Writer Devin Grayson and Perfect World Entertainment's Craig Beers and Jason Varden about Kung Foo (not to be confused with World of Kung Fu) joined us for a quick introduction to Perfect World Entertainment's new slapstick MMO project. As a game whose assets are culled from the wisecracking "Wulin" Chinese IP (think "martial arts meets Monty Python's Flying Circus," according to Perfect World's Jason Varden), the story is being totally rewritten by Grayson, a noted comic book writer (Batman: Gotham Knights, Nightwing). But while the interactive medium of MMO gaming might be new to Devin, readers know she's no stranger to comedy and double entendre - skills that will no doubt serve her well with Kung Foo.
Writer Devin Grayson and Perfect World's Craig Beers
First, Craig explained that the story and dialogue of Kung Foo is now the chief and only focus. "The development of the game is done. At this point we're doing a lot of localization and translation work and setting up the background," Craig explained. Does the feature completeness of the game pose a creative challenge for Devin? "It is challenging, but it does remind me of comic work, where you have something like the character limit constraints - we would have that same issue in a comic panel where you don't want to use too many words and cover up the art.
"Some of it's actually familiar, but I've also been delighted with how much we can do. It just sort of sparks your imagination in a different way than it would if you were looking at a blank page... We've really been relying a lot on our geekitude and the things that we're passionate about."
Despite the bad rap that quest dialog gets, Devin also thinks there's definitely an opportunity to pull players in with narrative. "I think that people slow down for in-jokes and they slow down to learn, and the early stages of Kung Foo are set up to do both those things... There's plenty of cues to slow down and read, and if players decide to do that, we're doing everything we can to make sure it's worth reading. So yea, the interaction is really different, as is the focus; it's really like working in second person."
At first glance at the concept art, the art style and content of the game might look fairly tweens- and teens-oriented, but Devin and Craig insist that the narrative makes for a game for the older crowd and parents too. "We're targeting adults, especially the anime crowd. We'll throw out references that kids can get, but adults can view in a slightly different way. " Craig noted. "I'm not very ESRB friendly, " Devin joked, "but I can be when asked to be, so we're doing the flyover jokes that hopefully the kids won't notice and the grownups will go, 'Wait...'"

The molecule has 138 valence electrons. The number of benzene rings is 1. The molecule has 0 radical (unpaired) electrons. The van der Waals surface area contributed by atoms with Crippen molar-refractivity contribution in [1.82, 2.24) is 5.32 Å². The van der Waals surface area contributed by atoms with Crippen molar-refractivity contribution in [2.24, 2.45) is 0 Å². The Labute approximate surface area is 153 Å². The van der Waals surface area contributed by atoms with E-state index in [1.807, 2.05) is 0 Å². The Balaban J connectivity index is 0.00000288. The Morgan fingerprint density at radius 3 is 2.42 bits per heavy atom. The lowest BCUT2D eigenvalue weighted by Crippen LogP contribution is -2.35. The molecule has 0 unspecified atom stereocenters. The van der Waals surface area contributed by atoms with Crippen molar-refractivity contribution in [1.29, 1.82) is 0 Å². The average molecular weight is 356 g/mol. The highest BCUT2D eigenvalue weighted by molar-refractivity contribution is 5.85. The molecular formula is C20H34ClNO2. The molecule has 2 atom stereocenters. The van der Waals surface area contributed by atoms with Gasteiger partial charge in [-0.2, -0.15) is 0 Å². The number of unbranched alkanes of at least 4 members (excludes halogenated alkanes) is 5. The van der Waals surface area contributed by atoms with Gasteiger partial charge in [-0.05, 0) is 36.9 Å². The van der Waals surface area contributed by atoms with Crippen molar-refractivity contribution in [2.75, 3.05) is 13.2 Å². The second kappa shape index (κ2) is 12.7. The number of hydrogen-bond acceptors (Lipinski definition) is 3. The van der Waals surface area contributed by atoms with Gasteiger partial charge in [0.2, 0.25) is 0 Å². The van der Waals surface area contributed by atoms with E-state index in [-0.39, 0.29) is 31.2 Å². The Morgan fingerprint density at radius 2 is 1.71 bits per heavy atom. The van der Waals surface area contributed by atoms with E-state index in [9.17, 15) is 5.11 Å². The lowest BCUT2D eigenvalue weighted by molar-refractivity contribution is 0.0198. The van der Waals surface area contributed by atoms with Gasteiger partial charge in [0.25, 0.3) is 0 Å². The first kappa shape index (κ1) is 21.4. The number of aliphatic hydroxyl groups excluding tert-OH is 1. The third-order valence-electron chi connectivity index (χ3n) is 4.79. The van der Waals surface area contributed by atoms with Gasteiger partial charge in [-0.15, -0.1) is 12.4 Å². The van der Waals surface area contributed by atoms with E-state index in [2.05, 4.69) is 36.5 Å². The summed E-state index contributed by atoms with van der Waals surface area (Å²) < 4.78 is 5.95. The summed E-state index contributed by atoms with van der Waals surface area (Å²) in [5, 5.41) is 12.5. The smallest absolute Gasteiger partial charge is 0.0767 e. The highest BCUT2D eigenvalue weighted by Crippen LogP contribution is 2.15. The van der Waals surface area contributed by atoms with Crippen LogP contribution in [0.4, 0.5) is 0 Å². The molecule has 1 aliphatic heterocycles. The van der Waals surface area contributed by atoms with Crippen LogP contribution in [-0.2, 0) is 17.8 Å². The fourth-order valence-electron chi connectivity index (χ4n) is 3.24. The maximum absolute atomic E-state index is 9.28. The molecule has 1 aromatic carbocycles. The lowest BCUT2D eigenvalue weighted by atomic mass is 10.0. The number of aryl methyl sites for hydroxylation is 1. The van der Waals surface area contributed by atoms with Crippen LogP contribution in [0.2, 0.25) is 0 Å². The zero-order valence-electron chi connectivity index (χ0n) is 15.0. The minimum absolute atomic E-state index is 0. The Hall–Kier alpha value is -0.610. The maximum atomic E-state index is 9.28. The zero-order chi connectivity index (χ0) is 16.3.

As for what makes Kung Foo! kung fu, for Craig it's all about the weapons and action, while Devin shared how the genre can take on life with characters: "For me, instead of being a story crafted around a protagonist, it's crafted around an artform. With that said, there's tremendous room for characterization and character growth. One of the ones I really like is Drunken Master, which is very silly on a lot of levels, but you move away from the jokes and get into this amazing, magical action scene - that feeling of expressing characterization through action is very present there, which of course is part of superhero comics too."
Craig elaborated on character development. "Everyone starts out at level one as a newb, or we're calling them grasshoppers, and at level 10 you're able to choose one of two styles, might or magic. At level 30, you can further specialize." Specialization options Craig mentioned included a tank, a rogue, and healing or damage-dealing mystics ("like you might find in 'Big Trouble in Little China'"), and all classes will have a skill tree system. Level cap will be 60 at launch, and seven of the game's 19 classes (or "disciplines") will be available at launch. Details on the exact discipline names and what makes each unique is being kept under wraps for now, but sadly there are no unarmed disciplines. No matter which discipling you're moving toward, however, Devin noted that there are mystical lessons each character needs to learn (called "Foo"). These lessons are geared to help you figure out who you are, or as Devin explained, "bring out your inner Foo."